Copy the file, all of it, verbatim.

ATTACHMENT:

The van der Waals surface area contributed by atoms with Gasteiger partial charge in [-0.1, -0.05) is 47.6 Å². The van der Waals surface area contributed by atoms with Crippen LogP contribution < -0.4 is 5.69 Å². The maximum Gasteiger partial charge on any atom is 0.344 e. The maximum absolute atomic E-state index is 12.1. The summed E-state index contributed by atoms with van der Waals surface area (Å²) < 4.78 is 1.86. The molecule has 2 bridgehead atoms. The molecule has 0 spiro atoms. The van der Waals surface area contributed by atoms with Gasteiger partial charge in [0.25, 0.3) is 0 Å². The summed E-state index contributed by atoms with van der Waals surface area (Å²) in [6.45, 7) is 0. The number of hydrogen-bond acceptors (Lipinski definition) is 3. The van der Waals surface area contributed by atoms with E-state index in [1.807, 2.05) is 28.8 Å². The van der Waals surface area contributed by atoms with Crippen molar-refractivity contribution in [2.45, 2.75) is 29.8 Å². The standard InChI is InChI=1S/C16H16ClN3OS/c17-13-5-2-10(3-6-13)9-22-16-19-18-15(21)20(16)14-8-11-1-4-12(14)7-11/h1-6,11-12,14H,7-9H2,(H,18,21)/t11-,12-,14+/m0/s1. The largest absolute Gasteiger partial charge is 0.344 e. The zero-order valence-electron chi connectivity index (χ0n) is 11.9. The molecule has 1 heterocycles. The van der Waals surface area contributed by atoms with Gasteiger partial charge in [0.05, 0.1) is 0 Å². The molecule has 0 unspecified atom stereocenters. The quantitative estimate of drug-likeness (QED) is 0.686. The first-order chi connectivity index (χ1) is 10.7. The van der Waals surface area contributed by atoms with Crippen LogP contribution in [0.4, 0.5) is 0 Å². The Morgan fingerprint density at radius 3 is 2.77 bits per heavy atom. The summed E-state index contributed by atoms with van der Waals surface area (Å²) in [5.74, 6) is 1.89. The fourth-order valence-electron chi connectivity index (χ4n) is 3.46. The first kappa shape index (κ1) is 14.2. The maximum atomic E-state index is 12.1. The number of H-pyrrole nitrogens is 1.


The van der Waals surface area contributed by atoms with Gasteiger partial charge in [-0.1, -0.05) is 47.6 Å². The van der Waals surface area contributed by atoms with Crippen LogP contribution < -0.4 is 5.69 Å². The maximum Gasteiger partial charge on any atom is 0.344 e. The maximum absolute atomic E-state index is 12.1. The summed E-state index contributed by atoms with van der Waals surface area (Å²) < 4.78 is 1.86. The molecule has 2 bridgehead atoms. The molecule has 0 spiro atoms. The van der Waals surface area contributed by atoms with Gasteiger partial charge in [0.25, 0.3) is 0 Å². The summed E-state index contributed by atoms with van der Waals surface area (Å²) in [6.45, 7) is 0. The number of hydrogen-bond acceptors (Lipinski definition) is 3. The van der Waals surface area contributed by atoms with E-state index in [1.807, 2.05) is 28.8 Å². The van der Waals surface area contributed by atoms with Crippen molar-refractivity contribution in [2.45, 2.75) is 29.8 Å². The standard InChI is InChI=1S/C16H16ClN3OS/c17-13-5-2-10(3-6-13)9-22-16-19-18-15(21)20(16)14-8-11-1-4-12(14)7-11/h1-6,11-12,14H,7-9H2,(H,18,21)/t11-,12-,14+/m0/s1. The largest absolute Gasteiger partial charge is 0.344 e. The zero-order valence-electron chi connectivity index (χ0n) is 11.9. The molecule has 1 heterocycles. The van der Waals surface area contributed by atoms with Gasteiger partial charge in [0.05, 0.1) is 0 Å². The molecule has 0 unspecified atom stereocenters. The quantitative estimate of drug-likeness (QED) is 0.686. The first-order chi connectivity index (χ1) is 10.7. The van der Waals surface area contributed by atoms with Crippen LogP contribution in [0.4, 0.5) is 0 Å². The Morgan fingerprint density at radius 3 is 2.77 bits per heavy atom. The summed E-state index contributed by atoms with van der Waals surface area (Å²) in [5.74, 6) is 1.89. The fourth-order valence-electron chi connectivity index (χ4n) is 3.46. The first kappa shape index (κ1) is 14.2. The maximum atomic E-state index is 12.1. The number of H-pyrrole nitrogens is 1.